A battered 28-year-old Hazara woman hides behind her veil at a women's shelter October 8, 2010 in Bamiyan, Afghanistan. She came to the shelter after spending five months in prison. She was attempting to divorce her 50-year-old husband.
Credit: Paula Bronstein

A sweeping fatwa issued by mullahs in Afghanistan's conservative north severely restricts women's rights, even forbidding them to wear make-up because it allegedly leads to adultery, according to Radio Free Europe/Radio Liberty (RFE/RL). 

The eight-article religious edict will not be challenged by the religious establishment in Kabul, according to Reuters, citing Afghan President Hamid Karzai's top religious advisers. 

Issued late in June, the fatwa from cleric Zmarai in the Deh Salah area of Afghanistan's northern Baghlan province prohibits women from going outside without a male escort, reported Reuters. It also imposes new clothing requirements and bans the use of cosmetics by women because they are "un-Islamic" and supposedly discourage marital fidelity, said RFE/RL

The fatwa threatened women with "punishments" if they did not comply with the new rules and threatened violence if disobeyed: "If officials do react to our demands, we will start a jihad," Reuters cited the edict as saying. 

The Deh Salah region was a Taliban stronghold prior to the US-led invasion of Afghanistan in 2001, but RFE/RL said many of its 80,000 residents do not agree with the new decrees.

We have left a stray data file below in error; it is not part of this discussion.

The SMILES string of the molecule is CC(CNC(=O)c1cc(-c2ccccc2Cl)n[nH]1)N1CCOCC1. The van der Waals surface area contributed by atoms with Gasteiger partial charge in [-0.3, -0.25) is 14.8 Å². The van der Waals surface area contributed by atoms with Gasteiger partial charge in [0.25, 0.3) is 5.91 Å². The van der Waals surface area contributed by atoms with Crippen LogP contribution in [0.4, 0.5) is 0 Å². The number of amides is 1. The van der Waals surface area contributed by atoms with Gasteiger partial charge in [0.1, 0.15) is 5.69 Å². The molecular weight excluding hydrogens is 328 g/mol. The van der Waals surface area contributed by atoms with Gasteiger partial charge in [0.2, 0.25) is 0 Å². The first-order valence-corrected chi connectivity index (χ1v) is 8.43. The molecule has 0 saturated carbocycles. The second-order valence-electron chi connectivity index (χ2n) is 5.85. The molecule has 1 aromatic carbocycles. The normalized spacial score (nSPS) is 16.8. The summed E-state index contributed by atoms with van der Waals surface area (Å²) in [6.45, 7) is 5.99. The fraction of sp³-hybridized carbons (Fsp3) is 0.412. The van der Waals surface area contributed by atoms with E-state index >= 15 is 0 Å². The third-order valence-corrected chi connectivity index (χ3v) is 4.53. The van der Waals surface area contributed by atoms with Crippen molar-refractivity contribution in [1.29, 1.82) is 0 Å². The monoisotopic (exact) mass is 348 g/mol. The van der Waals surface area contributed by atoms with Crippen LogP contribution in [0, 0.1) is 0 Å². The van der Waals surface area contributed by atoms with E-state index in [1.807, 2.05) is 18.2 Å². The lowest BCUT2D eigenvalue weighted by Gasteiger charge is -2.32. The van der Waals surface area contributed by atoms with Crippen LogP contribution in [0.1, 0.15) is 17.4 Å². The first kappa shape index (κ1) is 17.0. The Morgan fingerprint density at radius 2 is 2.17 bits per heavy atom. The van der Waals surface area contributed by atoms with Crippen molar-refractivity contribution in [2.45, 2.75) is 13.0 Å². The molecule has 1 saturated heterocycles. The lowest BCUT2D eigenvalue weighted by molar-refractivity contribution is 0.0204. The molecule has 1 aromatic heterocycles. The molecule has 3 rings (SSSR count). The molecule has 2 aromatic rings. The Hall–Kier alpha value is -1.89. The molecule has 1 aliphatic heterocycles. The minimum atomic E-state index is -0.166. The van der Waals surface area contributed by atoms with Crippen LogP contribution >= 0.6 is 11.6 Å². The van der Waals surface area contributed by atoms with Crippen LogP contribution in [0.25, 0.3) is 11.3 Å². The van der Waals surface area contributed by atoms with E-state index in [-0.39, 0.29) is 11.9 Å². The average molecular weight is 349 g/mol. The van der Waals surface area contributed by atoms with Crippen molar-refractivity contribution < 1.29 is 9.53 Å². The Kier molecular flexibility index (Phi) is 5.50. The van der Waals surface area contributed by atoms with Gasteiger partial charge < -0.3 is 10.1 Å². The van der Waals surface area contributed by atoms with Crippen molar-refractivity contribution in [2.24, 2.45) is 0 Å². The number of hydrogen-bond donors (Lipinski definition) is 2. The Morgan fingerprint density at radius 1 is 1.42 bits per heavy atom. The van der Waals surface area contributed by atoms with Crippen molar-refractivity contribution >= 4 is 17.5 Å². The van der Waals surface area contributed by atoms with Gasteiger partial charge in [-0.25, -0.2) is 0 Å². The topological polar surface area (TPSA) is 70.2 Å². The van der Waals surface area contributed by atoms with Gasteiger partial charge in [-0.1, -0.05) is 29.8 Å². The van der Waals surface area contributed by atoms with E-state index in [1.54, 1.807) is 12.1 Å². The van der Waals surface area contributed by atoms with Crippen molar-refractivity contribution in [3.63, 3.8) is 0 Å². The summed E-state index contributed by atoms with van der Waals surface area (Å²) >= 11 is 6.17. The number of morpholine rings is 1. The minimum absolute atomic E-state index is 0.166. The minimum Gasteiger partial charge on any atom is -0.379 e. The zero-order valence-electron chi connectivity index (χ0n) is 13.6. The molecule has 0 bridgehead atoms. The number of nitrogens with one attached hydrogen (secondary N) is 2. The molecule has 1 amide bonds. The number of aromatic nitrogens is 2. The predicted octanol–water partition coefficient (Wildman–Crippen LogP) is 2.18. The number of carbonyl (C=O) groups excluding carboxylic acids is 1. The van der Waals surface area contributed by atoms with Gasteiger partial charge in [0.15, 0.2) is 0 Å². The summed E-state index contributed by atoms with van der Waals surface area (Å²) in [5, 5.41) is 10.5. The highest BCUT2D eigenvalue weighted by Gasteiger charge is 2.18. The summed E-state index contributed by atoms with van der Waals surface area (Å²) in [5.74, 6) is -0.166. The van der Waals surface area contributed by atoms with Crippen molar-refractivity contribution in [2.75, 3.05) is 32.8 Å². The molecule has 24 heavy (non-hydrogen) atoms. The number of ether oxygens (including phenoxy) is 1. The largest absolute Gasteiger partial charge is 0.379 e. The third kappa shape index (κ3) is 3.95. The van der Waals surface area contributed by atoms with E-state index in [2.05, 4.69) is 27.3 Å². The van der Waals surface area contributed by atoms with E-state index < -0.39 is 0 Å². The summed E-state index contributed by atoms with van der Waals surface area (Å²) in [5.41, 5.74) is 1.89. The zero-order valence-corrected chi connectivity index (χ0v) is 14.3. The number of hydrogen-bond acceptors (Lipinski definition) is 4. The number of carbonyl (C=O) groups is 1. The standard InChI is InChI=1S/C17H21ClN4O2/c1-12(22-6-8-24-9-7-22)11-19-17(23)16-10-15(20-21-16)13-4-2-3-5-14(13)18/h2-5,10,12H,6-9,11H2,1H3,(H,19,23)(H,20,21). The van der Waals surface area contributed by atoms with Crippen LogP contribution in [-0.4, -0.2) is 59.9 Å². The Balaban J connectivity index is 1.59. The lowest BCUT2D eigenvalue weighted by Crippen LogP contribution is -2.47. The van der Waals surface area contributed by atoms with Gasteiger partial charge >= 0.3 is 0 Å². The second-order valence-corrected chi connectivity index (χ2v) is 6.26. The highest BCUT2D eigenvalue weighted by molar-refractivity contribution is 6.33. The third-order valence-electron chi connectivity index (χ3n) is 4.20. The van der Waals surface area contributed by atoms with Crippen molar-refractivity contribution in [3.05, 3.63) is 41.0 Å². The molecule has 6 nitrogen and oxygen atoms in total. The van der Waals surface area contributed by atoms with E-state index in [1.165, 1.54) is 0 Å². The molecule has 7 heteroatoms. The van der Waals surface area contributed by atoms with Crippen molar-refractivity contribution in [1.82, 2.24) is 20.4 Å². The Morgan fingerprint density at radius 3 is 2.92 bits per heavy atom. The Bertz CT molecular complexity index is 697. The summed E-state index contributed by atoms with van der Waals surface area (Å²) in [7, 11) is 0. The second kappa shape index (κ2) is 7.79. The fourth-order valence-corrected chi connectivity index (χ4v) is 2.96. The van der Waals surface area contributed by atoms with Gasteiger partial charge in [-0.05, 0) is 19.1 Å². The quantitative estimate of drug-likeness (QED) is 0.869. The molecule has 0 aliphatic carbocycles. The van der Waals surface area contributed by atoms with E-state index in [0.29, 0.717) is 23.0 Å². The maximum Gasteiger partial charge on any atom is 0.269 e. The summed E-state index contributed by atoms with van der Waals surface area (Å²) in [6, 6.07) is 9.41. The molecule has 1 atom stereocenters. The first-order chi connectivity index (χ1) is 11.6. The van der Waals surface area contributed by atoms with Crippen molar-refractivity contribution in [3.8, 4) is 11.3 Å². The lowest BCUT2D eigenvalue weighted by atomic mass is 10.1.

"When these ulema [religious council] members give their opinions on cosmetic shops, can't they see that outside their homes and mosques there are drugs like hashish and opium?" an unidentified Deh Salah resident asked RFE/RL, adding: "Thousands of people are dying from drugs. [Afghanistan] has a thousand other [pressing] issues. They haven't issued decrees about any of these things."

The new religious regulations have already reportedly triggered violence, with Deh Salah mayor Abdul Rassoul killed on July 6 as he campaigned to close cosmetic stores. He was allegedly shot down by an angry shopkeeper, said RFE/RL.

The Taliban ruled Afghanistan from 1996 until 2001, during which time Afghan women had virtually no rights. Some think the new fatwa is an attempt to turn back the clock. "They want to bring back the Taliban days," a cosmetic shop owner called Abdullah told Reuters.

"We are poor people and they have closed me down," he said, adding: "I want the government to take action or we are going to have mullahs running the place like the Taliban again."

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